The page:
Atlanta actor and voice artist Stuart Culpepper died of natural causes at age 84 on June 26. The beloved thespian appeared in many stage shows, films, and his voice – dubbed “the voice of God” for its deep, authoritative power – could be heard in countless advertisements. He also appeared on tv and in films – most notably “In the Heat of the Night” and the movie adaptation of Ernest Gaines’ novel “A Lesson Before Dying.” Former Theatrical Outfit artistic director Tom Key described Culpepper as one of “Atlanta’s finest actors” in a tribute on social media. Here, our theatre critic Manning Harris reminisces about his former teacher and friend.
Stuart Culpepper was a true Renaissance man of Atlanta theatre — actor, director, teacher, writer, and friend.
I first met Stuart in the early 1970’s, shortly after I moved to Atlanta. I read in Creative Loafing that acting classes were being given at the Callenwolde Fine Arts Center I’d been interested in acting since childhood and had performed in plays all through college, so I drove over to Callenwolde and enrolled in a class taught by Stuart.
I liked him immediately; Stuart had an easy-going, charming way about him with a twinkle in his eye and put all his adult students at ease as he assigned us scenes or monologues. He also had “the voice.”
You may know that Stuart Culpepper was one of Atlanta’s most successful voice-over actors ever and was famous for having “the voice of God.” No one who heard him sing the praises of Ellman’s “diamonds and gold jewelry” on the radio could forget him. In my opinion, he was every bit as impressive a voice-over artist as Morgan Freeman; the timbre of both actors is similar.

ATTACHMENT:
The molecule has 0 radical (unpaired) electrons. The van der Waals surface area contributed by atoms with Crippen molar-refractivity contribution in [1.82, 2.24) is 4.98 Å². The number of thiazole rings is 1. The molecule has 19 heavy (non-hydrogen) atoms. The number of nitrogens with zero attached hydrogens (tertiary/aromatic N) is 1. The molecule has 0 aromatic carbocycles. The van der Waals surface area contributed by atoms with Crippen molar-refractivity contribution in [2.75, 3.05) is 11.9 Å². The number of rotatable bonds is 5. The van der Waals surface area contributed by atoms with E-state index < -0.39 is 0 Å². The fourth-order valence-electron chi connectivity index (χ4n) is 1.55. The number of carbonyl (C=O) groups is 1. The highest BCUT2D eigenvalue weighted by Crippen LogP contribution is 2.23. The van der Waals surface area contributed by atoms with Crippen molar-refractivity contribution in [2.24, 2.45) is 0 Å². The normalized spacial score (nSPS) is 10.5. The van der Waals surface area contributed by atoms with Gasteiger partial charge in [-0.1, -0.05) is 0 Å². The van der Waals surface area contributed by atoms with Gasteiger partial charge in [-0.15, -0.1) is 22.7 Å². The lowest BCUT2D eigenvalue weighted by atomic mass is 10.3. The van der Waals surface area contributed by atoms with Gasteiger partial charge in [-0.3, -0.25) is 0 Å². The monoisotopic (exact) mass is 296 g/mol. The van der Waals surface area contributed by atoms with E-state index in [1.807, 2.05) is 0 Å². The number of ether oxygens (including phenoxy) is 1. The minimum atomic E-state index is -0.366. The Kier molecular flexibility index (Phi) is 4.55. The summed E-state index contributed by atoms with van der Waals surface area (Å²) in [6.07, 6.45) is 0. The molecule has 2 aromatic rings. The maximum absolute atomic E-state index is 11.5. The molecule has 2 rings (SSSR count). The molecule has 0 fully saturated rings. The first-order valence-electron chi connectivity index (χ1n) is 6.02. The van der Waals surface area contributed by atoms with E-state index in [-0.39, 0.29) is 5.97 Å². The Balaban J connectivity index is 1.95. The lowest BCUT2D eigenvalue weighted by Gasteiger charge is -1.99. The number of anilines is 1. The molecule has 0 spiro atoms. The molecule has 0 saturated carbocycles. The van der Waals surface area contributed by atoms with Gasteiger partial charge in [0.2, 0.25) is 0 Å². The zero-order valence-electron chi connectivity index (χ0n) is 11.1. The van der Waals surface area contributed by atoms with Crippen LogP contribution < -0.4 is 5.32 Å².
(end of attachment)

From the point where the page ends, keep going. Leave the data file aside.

I knew that Stuart was a truly fine theatre and film actor also, but I only saw him in two shows that I recall. One was a production of “One Flew Over the Cuckoo’s Nest” (before the film came out) as a part of Atlanta’s Winter Play Season at the now-defunct Peachtree Playhouse. This production was electrifying and justly became a legend.
Some years later, I saw Stuart play the lead role of Dodge in Sam Shepard’s Pulitzer Prize-winning drama “Buried Child” at the 14th Street Playhouse. Stuart was magnificent, as was the play. He owned the stage; it was a thrilling evening of powerful yet funny theatre — unforgettable.
On a personal note, I was teaching high school, but I decided to take private voice-over lessons from Stuart. These were fun and enlightening. I remember being impressed by his vast collection of classical recordings, especially opera. Stuart was not a singer, but he loved and appreciated the beauty of the human voice.
And he loved performance — period. One of our most exciting times together was trekking to the Omni to see the Rolling Stones in 1975. The Stones were at their peak; I remember when it was over, he said, “Manning, this was theatre — pure and simple.” And it was.
Another time, Stuart confided in me that in the 1960’s he spent some time in New York. One evening at a party he met the young Barbra Streisand, who was appearing in “Funny Girl” on Broadway. Stuart and Barbra had a nice chat; Barbra asked him if he had seen her show. He replied he couldn’t get tickets; and she said, “I can take care of that.” And she did; he also got to visit her backstage after the show. I happen to be a longtime Streisand uberfan; I was and am mightily impressed.
Stuart Culpepper was a huge force in the arts in Atlanta for a long time. As the years went on, we didn’t see each other very often, but I will always treasure our friendship, what he taught me, and the many fun times we had together. The arts community in Atlanta has lost a true giant.